Yes. Fill in the pixels that belong to zone 1, with a greyscale value of 1, 2 for zone 2, and so on. Using a paint program is good because your zones can be of any shape you want. You can load in a still picture taken by your camera and paint the zones on top of it to make sure the map image matches your setup perfectly.
      > This way I?ll make the Background elimination?
      You need to distinguish people (foreground) from floor (background). How you do this depends on your particular setup, but in the end pixels that correspond to people should end up with greyscale values of 255, and floor pixels should be at 0.
      > Ok. If I understand, this way I adjust the motion tracking grid to the foreground and they become a ?value 1 zone?, so that I can detect ?presence? in every zone.
      With a histogram you can count the number of "people pixels" for each zone. The binary foreground image you calculated becomes a mask. Look at the patch fragment below. It's not functional as-is, there's some stuff you'll need to fill in, but it shows you the workflow.
    • Oct 02 2006 | 2:55 pm
      Hello Jean-Marc.
      Thank you for your help!.
      Sorry for the delay of this reply, but lately i didn't have any time to work in max/jitter.
      I have been doing some 'quick colage' with your jit.histogram example, and a background subtraction patch that you post in the forum sometime ago (it woks pretty well with my setup).
      In this 'colage patch' (see below), I first get the mask (255 for foreground, 0 for background), then i multiply it with the map (that I did as you explain to me: an image divided in 9 square zones, each one with a different greyscale value (values 1 to 9)). the output goes to the jit.histogram object.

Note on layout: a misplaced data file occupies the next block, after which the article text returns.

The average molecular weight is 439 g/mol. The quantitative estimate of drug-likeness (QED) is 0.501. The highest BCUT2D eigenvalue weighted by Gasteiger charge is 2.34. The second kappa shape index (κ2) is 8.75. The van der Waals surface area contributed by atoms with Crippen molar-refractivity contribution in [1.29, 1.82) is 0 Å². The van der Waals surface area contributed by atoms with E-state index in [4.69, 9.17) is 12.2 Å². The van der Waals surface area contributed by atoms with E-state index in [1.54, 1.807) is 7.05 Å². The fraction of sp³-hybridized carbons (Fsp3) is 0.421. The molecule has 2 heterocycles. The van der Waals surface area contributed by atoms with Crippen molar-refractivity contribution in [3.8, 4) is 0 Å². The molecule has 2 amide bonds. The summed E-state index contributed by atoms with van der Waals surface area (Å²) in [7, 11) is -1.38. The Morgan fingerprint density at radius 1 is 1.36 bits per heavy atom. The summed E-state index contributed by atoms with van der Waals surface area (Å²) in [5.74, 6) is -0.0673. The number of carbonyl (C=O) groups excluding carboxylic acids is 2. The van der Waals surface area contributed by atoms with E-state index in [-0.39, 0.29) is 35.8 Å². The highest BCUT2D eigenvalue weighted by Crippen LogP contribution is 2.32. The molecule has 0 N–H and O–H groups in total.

Then it gets complicated for me. I don't understand how can i distinguish, from the output of the jit.histogram, the number of foreground pixels of each of the 9 different zones of the map image (with greyscale values from 1 to 9).
      Histogram gives back 256 values, it creates automatically a jit.cellblock of 1 row and 256 columns. The only values that 'change' are row 1 - column 1 and row 1 - column 255.
      It seems to me that in the jit.cellblock, row 1 - column 1 value is the number of 'black' pixels, and that row 1 - column 255 value is the number of 'white pixels' or foreground pixels of the entire image.
      I'm sorry for my 'incompetency', but I'm new to jitter.
      Thanks again,
      Felix
      max v2;
    • Oct 03 2006 | 12:24 am
      > Histogram gives back 256 values, it creates automatically a jit.cellblock of 1 row and 256 columns. The only values that 'change' are row 1 - column 1 and row 1 - column 255.
      > It seems to me that in the jit.cellblock, row 1 - column 1 value is the number of 'black' pixels, and that row 1 - column 255 value is the number of 'white pixels' or foreground pixels of the entire image.